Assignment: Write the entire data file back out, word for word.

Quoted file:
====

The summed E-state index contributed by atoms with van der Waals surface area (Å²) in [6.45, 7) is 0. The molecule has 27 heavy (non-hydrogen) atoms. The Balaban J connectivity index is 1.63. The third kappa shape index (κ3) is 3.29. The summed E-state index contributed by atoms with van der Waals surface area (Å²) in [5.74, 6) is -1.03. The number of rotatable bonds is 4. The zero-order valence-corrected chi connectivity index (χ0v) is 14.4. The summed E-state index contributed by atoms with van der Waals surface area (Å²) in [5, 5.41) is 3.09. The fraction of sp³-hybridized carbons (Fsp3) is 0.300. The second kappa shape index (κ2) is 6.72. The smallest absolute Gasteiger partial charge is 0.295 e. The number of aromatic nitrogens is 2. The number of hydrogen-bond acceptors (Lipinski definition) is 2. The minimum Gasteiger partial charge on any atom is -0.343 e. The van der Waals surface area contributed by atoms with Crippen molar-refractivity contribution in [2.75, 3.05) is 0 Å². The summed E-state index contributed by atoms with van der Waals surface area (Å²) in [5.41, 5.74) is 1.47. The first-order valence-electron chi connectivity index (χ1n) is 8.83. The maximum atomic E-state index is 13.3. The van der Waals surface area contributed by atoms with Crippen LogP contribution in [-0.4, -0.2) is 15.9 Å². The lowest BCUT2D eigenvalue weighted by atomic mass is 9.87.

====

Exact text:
The summed E-state index contributed by atoms with van der Waals surface area (Å²) in [6.45, 7) is 0. The molecule has 27 heavy (non-hydrogen) atoms. The Balaban J connectivity index is 1.63. The third kappa shape index (κ3) is 3.29. The summed E-state index contributed by atoms with van der Waals surface area (Å²) in [5.74, 6) is -1.03. The number of rotatable bonds is 4. The zero-order valence-corrected chi connectivity index (χ0v) is 14.4. The summed E-state index contributed by atoms with van der Waals surface area (Å²) in [5, 5.41) is 3.09. The fraction of sp³-hybridized carbons (Fsp3) is 0.300. The second kappa shape index (κ2) is 6.72. The smallest absolute Gasteiger partial charge is 0.295 e. The number of aromatic nitrogens is 2. The number of hydrogen-bond acceptors (Lipinski definition) is 2. The minimum Gasteiger partial charge on any atom is -0.343 e. The van der Waals surface area contributed by atoms with Crippen molar-refractivity contribution in [2.75, 3.05) is 0 Å². The summed E-state index contributed by atoms with van der Waals surface area (Å²) in [5.41, 5.74) is 1.47. The first-order valence-electron chi connectivity index (χ1n) is 8.83. The maximum atomic E-state index is 13.3. The van der Waals surface area contributed by atoms with Crippen LogP contribution in [-0.4, -0.2) is 15.9 Å². The lowest BCUT2D eigenvalue weighted by atomic mass is 9.87.